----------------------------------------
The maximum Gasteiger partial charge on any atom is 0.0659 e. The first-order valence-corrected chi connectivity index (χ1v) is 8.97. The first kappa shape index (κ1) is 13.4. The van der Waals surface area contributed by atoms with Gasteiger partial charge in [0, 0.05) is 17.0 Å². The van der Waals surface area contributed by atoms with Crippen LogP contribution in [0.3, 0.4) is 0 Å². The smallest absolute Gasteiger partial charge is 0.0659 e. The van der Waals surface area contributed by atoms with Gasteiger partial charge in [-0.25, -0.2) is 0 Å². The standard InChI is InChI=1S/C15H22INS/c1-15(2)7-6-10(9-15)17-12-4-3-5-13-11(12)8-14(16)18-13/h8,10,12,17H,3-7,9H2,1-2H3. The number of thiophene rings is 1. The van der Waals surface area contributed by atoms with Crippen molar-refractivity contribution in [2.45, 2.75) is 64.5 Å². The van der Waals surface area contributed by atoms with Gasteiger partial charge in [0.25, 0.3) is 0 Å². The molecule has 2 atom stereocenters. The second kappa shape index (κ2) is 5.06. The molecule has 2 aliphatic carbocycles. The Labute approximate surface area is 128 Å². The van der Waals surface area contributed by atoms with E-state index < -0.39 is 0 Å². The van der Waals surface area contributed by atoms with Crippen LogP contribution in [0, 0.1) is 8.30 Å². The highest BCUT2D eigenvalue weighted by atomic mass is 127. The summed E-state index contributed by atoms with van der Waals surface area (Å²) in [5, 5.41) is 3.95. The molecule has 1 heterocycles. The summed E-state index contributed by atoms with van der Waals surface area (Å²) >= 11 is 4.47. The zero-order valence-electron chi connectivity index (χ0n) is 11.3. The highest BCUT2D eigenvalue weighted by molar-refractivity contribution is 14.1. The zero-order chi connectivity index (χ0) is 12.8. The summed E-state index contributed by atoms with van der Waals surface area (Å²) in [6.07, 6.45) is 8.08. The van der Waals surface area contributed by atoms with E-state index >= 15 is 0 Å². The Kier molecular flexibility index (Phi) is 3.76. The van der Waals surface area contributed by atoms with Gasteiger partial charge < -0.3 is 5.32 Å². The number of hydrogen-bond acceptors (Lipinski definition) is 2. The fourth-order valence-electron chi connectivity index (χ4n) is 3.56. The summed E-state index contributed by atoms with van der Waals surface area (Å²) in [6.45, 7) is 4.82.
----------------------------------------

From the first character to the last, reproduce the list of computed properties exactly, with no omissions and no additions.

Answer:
The maximum Gasteiger partial charge on any atom is 0.0659 e. The first-order valence-corrected chi connectivity index (χ1v) is 8.97. The first kappa shape index (κ1) is 13.4. The van der Waals surface area contributed by atoms with Gasteiger partial charge in [0, 0.05) is 17.0 Å². The van der Waals surface area contributed by atoms with Crippen LogP contribution in [0.3, 0.4) is 0 Å². The smallest absolute Gasteiger partial charge is 0.0659 e. The van der Waals surface area contributed by atoms with Gasteiger partial charge in [-0.25, -0.2) is 0 Å². The standard InChI is InChI=1S/C15H22INS/c1-15(2)7-6-10(9-15)17-12-4-3-5-13-11(12)8-14(16)18-13/h8,10,12,17H,3-7,9H2,1-2H3. The number of thiophene rings is 1. The van der Waals surface area contributed by atoms with Crippen molar-refractivity contribution in [2.45, 2.75) is 64.5 Å². The van der Waals surface area contributed by atoms with Gasteiger partial charge in [0.25, 0.3) is 0 Å². The molecule has 2 atom stereocenters. The second kappa shape index (κ2) is 5.06. The molecule has 2 aliphatic carbocycles. The Labute approximate surface area is 128 Å². The van der Waals surface area contributed by atoms with E-state index < -0.39 is 0 Å². The van der Waals surface area contributed by atoms with Crippen LogP contribution in [0, 0.1) is 8.30 Å². The highest BCUT2D eigenvalue weighted by atomic mass is 127. The summed E-state index contributed by atoms with van der Waals surface area (Å²) in [5, 5.41) is 3.95. The molecule has 1 heterocycles. The summed E-state index contributed by atoms with van der Waals surface area (Å²) >= 11 is 4.47. The zero-order valence-electron chi connectivity index (χ0n) is 11.3. The highest BCUT2D eigenvalue weighted by molar-refractivity contribution is 14.1. The zero-order chi connectivity index (χ0) is 12.8. The summed E-state index contributed by atoms with van der Waals surface area (Å²) in [6.07, 6.45) is 8.08. The van der Waals surface area contributed by atoms with E-state index >= 15 is 0 Å². The Kier molecular flexibility index (Phi) is 3.76. The van der Waals surface area contributed by atoms with Gasteiger partial charge < -0.3 is 5.32 Å². The number of hydrogen-bond acceptors (Lipinski definition) is 2. The fourth-order valence-electron chi connectivity index (χ4n) is 3.56. The summed E-state index contributed by atoms with van der Waals surface area (Å²) in [6.45, 7) is 4.82.